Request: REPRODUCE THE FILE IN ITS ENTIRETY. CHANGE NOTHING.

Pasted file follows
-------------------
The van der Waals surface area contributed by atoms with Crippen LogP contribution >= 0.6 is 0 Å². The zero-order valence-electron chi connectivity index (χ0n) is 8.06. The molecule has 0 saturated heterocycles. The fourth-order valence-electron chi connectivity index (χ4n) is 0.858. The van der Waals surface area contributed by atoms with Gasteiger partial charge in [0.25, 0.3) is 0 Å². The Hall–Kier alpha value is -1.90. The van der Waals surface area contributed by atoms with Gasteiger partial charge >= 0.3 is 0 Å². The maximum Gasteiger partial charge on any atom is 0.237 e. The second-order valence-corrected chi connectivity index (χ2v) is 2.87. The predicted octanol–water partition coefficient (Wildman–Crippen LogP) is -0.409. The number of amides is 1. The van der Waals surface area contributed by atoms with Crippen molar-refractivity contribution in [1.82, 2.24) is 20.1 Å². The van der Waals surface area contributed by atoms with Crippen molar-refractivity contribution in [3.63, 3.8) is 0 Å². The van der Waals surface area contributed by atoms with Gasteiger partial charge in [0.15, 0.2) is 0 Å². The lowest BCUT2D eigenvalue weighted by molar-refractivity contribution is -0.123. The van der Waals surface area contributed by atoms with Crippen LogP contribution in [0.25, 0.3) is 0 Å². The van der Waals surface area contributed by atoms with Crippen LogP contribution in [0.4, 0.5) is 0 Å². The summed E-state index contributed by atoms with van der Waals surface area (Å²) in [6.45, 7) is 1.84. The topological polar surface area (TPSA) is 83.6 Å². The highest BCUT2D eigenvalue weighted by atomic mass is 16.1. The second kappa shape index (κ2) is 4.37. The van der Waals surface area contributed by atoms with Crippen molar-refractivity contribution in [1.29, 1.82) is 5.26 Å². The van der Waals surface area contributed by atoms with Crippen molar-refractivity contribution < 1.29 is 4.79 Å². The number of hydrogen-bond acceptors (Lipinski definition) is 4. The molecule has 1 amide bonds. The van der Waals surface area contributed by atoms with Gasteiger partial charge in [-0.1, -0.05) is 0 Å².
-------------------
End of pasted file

The van der Waals surface area contributed by atoms with Crippen LogP contribution >= 0.6 is 0 Å². The zero-order valence-electron chi connectivity index (χ0n) is 8.06. The molecule has 0 saturated heterocycles. The fourth-order valence-electron chi connectivity index (χ4n) is 0.858. The van der Waals surface area contributed by atoms with Gasteiger partial charge in [0.25, 0.3) is 0 Å². The Hall–Kier alpha value is -1.90. The van der Waals surface area contributed by atoms with Gasteiger partial charge >= 0.3 is 0 Å². The maximum Gasteiger partial charge on any atom is 0.237 e. The second-order valence-corrected chi connectivity index (χ2v) is 2.87. The predicted octanol–water partition coefficient (Wildman–Crippen LogP) is -0.409. The number of amides is 1. The van der Waals surface area contributed by atoms with Crippen molar-refractivity contribution in [1.82, 2.24) is 20.1 Å². The van der Waals surface area contributed by atoms with Crippen molar-refractivity contribution in [3.63, 3.8) is 0 Å². The van der Waals surface area contributed by atoms with Gasteiger partial charge in [0.15, 0.2) is 0 Å². The lowest BCUT2D eigenvalue weighted by molar-refractivity contribution is -0.123. The van der Waals surface area contributed by atoms with Crippen LogP contribution in [0.25, 0.3) is 0 Å². The van der Waals surface area contributed by atoms with Crippen LogP contribution in [0.4, 0.5) is 0 Å². The summed E-state index contributed by atoms with van der Waals surface area (Å²) in [6.45, 7) is 1.84. The topological polar surface area (TPSA) is 83.6 Å². The highest BCUT2D eigenvalue weighted by atomic mass is 16.1. The second kappa shape index (κ2) is 4.37. The van der Waals surface area contributed by atoms with Crippen molar-refractivity contribution in [1.29, 1.82) is 5.26 Å². The van der Waals surface area contributed by atoms with Crippen molar-refractivity contribution < 1.29 is 4.79 Å². The number of hydrogen-bond acceptors (Lipinski definition) is 4. The molecule has 1 amide bonds. The van der Waals surface area contributed by atoms with Gasteiger partial charge in [-0.1, -0.05) is 0 Å².